Postal services and parcel delivery: reports highlight success of European Single Market rules and challenges brought by digitisation

On November 8, 2021, the EU Commission has published two reports assessing the situation and developments in the European Single Market for postal and cross-border delivery under its current legal framework, namely the 1997 EU Postal Services Directive and the 2018 EU Cross-Border Parcel Delivery Regulation.

The reports show how these two pieces of legislation have successfully accompanied the modernisation and opening of the European postal services and have ensured that all EU citizens have access to essential letter and parcel services and led to more transparency as regards tariffs of cross-border delivery services for single piece parcels. But they also highlight how digitalisation has changed the Single Market for postal and parcels sector, creating new opportunities and challenges for postal operators and have changed consumers’ needs and expectations.

The Postal Services Directive established a common regulatory framework for European postal services with minimum requirements for a more harmonised universal service obligation, while allowing some flexibilities at national level.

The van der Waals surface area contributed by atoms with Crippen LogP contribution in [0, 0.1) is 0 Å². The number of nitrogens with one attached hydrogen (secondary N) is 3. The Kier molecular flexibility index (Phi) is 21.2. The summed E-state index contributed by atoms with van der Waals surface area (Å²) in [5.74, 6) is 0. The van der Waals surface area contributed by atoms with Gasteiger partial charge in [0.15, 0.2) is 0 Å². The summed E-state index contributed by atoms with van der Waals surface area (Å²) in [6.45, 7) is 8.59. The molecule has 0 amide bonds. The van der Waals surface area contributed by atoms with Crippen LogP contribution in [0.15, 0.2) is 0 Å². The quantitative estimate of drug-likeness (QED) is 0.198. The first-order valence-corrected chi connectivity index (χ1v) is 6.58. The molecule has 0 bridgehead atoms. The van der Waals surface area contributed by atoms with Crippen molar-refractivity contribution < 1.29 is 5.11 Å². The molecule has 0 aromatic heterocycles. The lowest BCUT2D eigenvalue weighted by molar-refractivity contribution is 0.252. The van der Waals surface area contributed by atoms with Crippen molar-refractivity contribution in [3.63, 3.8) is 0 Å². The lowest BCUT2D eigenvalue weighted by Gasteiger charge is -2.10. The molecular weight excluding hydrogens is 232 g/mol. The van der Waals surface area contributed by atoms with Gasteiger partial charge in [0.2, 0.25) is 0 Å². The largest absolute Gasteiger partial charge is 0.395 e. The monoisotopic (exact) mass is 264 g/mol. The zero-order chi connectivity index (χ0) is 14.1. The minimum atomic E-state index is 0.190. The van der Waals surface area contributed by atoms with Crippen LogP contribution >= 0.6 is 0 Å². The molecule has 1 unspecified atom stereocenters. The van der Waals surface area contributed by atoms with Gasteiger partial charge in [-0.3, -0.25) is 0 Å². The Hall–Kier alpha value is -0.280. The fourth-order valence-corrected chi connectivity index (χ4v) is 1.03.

Today’s report shows that the Directive has helped to ensure an affordable universal service in the EU. However, the report also shows that many Member States had to reduce the features and scope of their universal service obligation, mostly as a result of increasing costs of such services, coupled with changing needs of postal service users and operators. In addition, the report on the application of the 2018 Cross-Border Parcel delivery Regulation shows that it has led to more transparency on tariffs, especially thanks to the reporting obligations for operators and the Commission’s web transparency tool for parcel tariffs. As regards regulatory oversight, the report shows that there is still no convergence in how national authorities analyse tariffs, highlighting only sporadic follow-up actions against unreasonably high tariffs by national authorities. The reports are available here

www.ec.europa.eu